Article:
For older women, taking preventive measures to maximize bone health can be important to help reduce fractures and improve overall wellness. Now, researchers from Penn State have found that eating prunes can be a good way for postmenopausal women to reduce the risk of bone loss.
“In postmenopausal women, lower levels of estrogen can trigger a rise of oxidative stress and inflammation, increasing the risk of weakening bones that may lead to fractures,” said researcher Connie Rogers. “Incorporating prunes into the diet may help protect bones by slowing or reversing this process.”
Diet impacts bone health
To better understand the connection between diet and long-term bone health, the researchers analyzed data from several earlier studies that included trials conducted on both mice and humans. Several of the trials explored how eating different amounts of prunes every day for six to 12 months affected postmenopausal women’s bone health.
Ultimately, the researchers discovered a positive correlation between prune consumption and improvements in bone health. One of the studies showed that eating five or 10 prunes every day for six months helped lower bone resorption and overall bone density loss. Another study highlighted specific areas of the body that benefited from regularly consuming prunes; the findings showed that eating 10 prunes per day for a year was associated with better bone density in the lower spine and forearm.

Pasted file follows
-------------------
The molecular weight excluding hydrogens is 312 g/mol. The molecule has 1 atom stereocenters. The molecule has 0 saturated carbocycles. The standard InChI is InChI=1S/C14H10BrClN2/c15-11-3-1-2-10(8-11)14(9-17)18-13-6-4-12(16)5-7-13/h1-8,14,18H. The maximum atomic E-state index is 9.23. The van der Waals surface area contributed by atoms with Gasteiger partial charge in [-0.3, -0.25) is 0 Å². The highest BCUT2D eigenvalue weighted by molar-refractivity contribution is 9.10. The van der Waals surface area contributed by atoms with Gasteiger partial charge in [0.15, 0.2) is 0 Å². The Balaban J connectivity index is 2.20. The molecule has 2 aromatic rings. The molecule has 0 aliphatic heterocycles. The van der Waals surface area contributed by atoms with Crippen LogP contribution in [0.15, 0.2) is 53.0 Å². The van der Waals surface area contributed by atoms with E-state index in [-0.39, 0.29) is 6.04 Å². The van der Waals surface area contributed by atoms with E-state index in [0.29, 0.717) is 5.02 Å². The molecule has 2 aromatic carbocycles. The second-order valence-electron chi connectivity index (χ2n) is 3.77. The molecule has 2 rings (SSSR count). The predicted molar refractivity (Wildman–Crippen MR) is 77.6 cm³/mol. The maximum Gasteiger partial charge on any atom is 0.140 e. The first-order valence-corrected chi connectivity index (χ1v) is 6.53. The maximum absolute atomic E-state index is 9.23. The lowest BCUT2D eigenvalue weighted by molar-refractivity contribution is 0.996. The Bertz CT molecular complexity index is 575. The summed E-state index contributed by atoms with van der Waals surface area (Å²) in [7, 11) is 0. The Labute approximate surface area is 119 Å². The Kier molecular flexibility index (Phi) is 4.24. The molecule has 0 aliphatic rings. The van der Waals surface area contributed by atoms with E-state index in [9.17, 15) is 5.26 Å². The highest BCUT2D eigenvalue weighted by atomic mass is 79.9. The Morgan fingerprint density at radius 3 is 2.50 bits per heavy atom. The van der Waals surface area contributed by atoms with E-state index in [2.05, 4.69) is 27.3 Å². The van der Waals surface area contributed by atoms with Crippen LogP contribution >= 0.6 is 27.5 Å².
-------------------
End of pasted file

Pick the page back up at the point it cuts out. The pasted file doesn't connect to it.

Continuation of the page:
The researchers believe that this relationship between prunes and bone health could be related to the ways that prunes impact the gut microbiome. The biggest change is in inflammation, both in the colon and throughout the body, and the reduction in oxidative stress; both inflammation and oxidative stress are key factors in bone health.
“Taken together, evidence from in vitro, preclinical studies, and limited clinical studies suggest prunes may help to reduce bone loss,” said Rogers. “This may be due to altered bone turnover and by inhibiting inflammation and suppressing oxidative stress.”
Moving forward, the researchers hope to do more work in this area to better understand the specifics behind the relationship between prunes and bone health.